The Divn returned to the Wyschaete Sector on the 24th of May 1916 and stayed until early August. From here all roads led to the Somme.

If would like to read the full story of the 4th NF in World War 1, then please select here

Square Wood

28th - 29th Mar 1916

Once again the Bn had an uneventful tour, with only two men wounded. The Bn was relieved by the 16th Bn Canadians on the night of the 29th and proceeded to Canada Huts 1.

30th - 31st Mar 1916

The Bn prepared to march to a new sector.The relief of the 149th Bde by the Canadians was completed by 11.45pm.

If would like to read the full story of the 4th NF in World War 1, then please select here

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Armagh Wood

19th Mar 1916

The Bn moved into the support lines at at H.30.a, Blaue Pourt Farm1 and Armagh Wood2. Except one NCO wounded and Sgt Maj Sharp killed (see burial book) these were three quiet days. On the night of 21st and 22nd the Bn was relieved by the 4th Bn East Yorkshires and moved back to Dickebusch Huts3. This was a difficult relief due to traffic congestion.

Usual refitting, reclothing and Coy parades. On the 23rd Gen Sir Douglas Haig came and inspected the Bn; it was a wet day and he only saw the men in their huts. A concert was held the same night in the YMCA hut, which went off successfully. The 50th Divn relieved the 3rd Divn in a sector running from the Ypres-Comines Canal at 'The Bluff'4 to Trench '34', the 50th Divn front being held once more by two Bdes and extending from the Bluff to Trench 'A.3'.

25th - 27th Mar 1916

On the night of 24th, the Bn went up to the trenches at Mount Sorrel5 , between Hill 606 and Sanctuary Wood7 . The next two days were quiet, however, on the 26th Canadian officers, from the Bn due to relieve the 4th Bn, visited the trenches. On the 27th the Bn was relieved by the 5th Bn and proceeded to close support positions, with the Bn HQ at Square Wood8.

Sanctuary, Square & Armagh Wood - Military Units

17th Division - Comprised of the 50th, 51st and 52nd Bdes

The 50th Bde. Comprised of the 10th Bn - West Yorkshire Regt, 7th Bn - East Yorkshire Regt, 7th Bn - Yorkshire Regt, 6th Bn - Dorsetshire Regt.

The 51st Bde. Comprised of the 7th Bn - Lincolnshire Regt, 7th Bn - Border Regt, 8th Bn - South Staffordshire Regt, 10th Bn - Sherwood Foresters.

The 52nd Bde. Comprised of the 9th Bn - Northumberland Fusiliers, 10th Bn - Lancashire Fusiliers, 9th Bn - Duke of Wellington’s Regt, 12th Bn - Manchester Regt

24th Division - Comprised of the 17th, 72nd and 73rd Infantry Bdes

The 17th Bde. Comprised of the 8th Bn - Buffs, 1st Bn - Royal Fusiliers, 12th Bn - Royal Fusiliers, 3rd Bn - Rifle Brigade.

The 72nd Bde. Comprised of the 8th Bn - Queen’s, 9th Bn - East Surrey Regt, 8th Bn - Queen’s Own and 1st Bn - North Staffordshire Regt.

The 73rd Bde. Comprised of the 9th Bn - Royal Sussex Regt, 7th Bn - Northamptonshire Regt, 13th Bn - Middlesex Regt, 2nd Bn - Leinster Regt.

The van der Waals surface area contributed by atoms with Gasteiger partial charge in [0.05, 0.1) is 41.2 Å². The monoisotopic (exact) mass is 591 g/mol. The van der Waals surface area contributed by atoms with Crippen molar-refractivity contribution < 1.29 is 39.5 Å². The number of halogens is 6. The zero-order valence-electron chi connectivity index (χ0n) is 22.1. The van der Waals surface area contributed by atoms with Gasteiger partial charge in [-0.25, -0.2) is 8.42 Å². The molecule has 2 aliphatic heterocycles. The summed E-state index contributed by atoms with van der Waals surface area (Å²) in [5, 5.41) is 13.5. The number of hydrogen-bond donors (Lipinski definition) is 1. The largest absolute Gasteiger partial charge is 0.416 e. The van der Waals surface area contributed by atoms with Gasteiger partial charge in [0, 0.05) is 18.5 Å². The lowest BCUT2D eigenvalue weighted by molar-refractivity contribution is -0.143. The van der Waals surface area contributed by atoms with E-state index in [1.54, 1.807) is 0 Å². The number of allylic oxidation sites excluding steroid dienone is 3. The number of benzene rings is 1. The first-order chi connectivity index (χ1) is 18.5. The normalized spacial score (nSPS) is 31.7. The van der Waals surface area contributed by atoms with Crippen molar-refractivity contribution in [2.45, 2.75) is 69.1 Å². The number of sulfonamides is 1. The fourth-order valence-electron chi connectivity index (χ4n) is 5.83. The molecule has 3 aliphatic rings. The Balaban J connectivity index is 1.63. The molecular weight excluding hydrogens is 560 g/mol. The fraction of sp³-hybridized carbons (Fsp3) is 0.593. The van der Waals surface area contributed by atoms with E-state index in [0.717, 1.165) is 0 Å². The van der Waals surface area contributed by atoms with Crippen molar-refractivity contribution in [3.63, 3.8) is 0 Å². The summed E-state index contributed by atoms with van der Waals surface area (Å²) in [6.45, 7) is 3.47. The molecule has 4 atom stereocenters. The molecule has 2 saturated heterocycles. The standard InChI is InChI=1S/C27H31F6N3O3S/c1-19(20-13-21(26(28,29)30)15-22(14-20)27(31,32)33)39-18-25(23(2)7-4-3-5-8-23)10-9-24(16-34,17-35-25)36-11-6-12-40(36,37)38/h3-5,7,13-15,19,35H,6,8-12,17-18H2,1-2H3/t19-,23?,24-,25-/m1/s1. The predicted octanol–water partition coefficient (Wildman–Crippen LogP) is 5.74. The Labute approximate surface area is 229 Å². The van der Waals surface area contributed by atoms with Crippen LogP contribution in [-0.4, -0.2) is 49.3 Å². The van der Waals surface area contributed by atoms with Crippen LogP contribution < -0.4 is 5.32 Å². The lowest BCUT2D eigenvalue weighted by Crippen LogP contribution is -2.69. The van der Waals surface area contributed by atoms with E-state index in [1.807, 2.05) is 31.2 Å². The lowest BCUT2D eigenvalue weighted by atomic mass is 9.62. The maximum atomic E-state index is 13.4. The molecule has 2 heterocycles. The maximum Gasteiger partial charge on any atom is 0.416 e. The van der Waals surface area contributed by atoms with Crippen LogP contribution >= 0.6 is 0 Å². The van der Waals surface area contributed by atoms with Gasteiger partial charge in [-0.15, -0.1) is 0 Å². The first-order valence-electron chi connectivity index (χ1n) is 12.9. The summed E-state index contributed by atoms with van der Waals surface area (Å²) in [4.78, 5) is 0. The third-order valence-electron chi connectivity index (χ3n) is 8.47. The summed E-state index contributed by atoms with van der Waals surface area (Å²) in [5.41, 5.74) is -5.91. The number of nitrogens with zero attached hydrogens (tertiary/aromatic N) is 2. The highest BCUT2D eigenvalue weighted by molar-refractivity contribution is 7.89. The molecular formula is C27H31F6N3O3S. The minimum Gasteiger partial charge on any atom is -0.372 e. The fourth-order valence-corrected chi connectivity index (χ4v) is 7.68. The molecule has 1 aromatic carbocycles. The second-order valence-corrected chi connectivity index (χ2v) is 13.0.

50th (Northumbrian) Territorial Division - Comprised of the 149th, 150th and 151st Infantry Brigades.

The 149th (Northumbrian) Bde - Comprised of 1/4th, 1/5th, 1/6th and 1/7th Bns - Northumberland Fusiliers.

The 150th (York & Durham) Bde - Comprised of 1/4th Bn - East Yorkshire Regt - , 1/4th & 1/5th Bn - Green Howards and 1/5th Bn - Durham Light Infantry.

The 151st (Durham Light Infantry) Bde - Comprised of 1/5th (Cumberland) Bn - Border Regt, 1/6th, 1/8th and 1/9th Bn - DLI.

(Select link to find out more about this Brigade).

1st Canadian Division - Comprised of the 1st, 2nd and 3rd Canadian Bdes.

The 1st Canadian Bde. Comprised of the 1st, 2nd, 3rd and 4th Bns Canadian Infantry.

The 2nd Canadian Bde. Comprised of the 5th, 7th, 8th and 10th Canadian Infantry.

The 3rd Canadian Bde. Comprised of the 13th, 14th, 15th and 16th Bns Canadian Infantry. return

If would like to read the full story of the 4th NF in World War 1, then please select here 

 

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Hill 60 Trenches

Extract from 4th Battalion War Diary

7th Mar Trenches

The trenches are in an awful state; after pretty heavy snow and a partial thaw, a great deal of them had fallen right in. We had one or two men wounded today but on the whole things were fairly quiet. Snow fell to a depth of four inches that night.

8th Mar

These two days turned out badly for us, we had two sergeants killed and a good many wounded, and very heavy shelling. The latter did a lot of damage to our trenches, which necessitated a lot of heavy work, especially owing to our very low strength.

The 10th started quietly but grew noisier as time went on, we had a few men wounded though only, although we were strafed heavily by artillery during the day. The Bn was relieved by the 5th Bn and proceeded to Square Wood.

11th, 12th, 13th, 14th

We had two more sergeants wounded, the first day and one man killed; when they shelled heavily in retaliation to ours. These other three days passed very quietly, and we were relieved on the night of 14/15th by 5th Borders; we marched back to just outside of Ypres where they had a train for us down to Poperinghe.

The 4th Bn manned the Hill 60 trenches between 1 - 11 Jan, 14 - 18 Jan, 31 Jan -3 Feb, 7 Mar - 14 Mar 1916.

Bibliography

If would like to read the full story of the 4th NF in World War 1, then please select here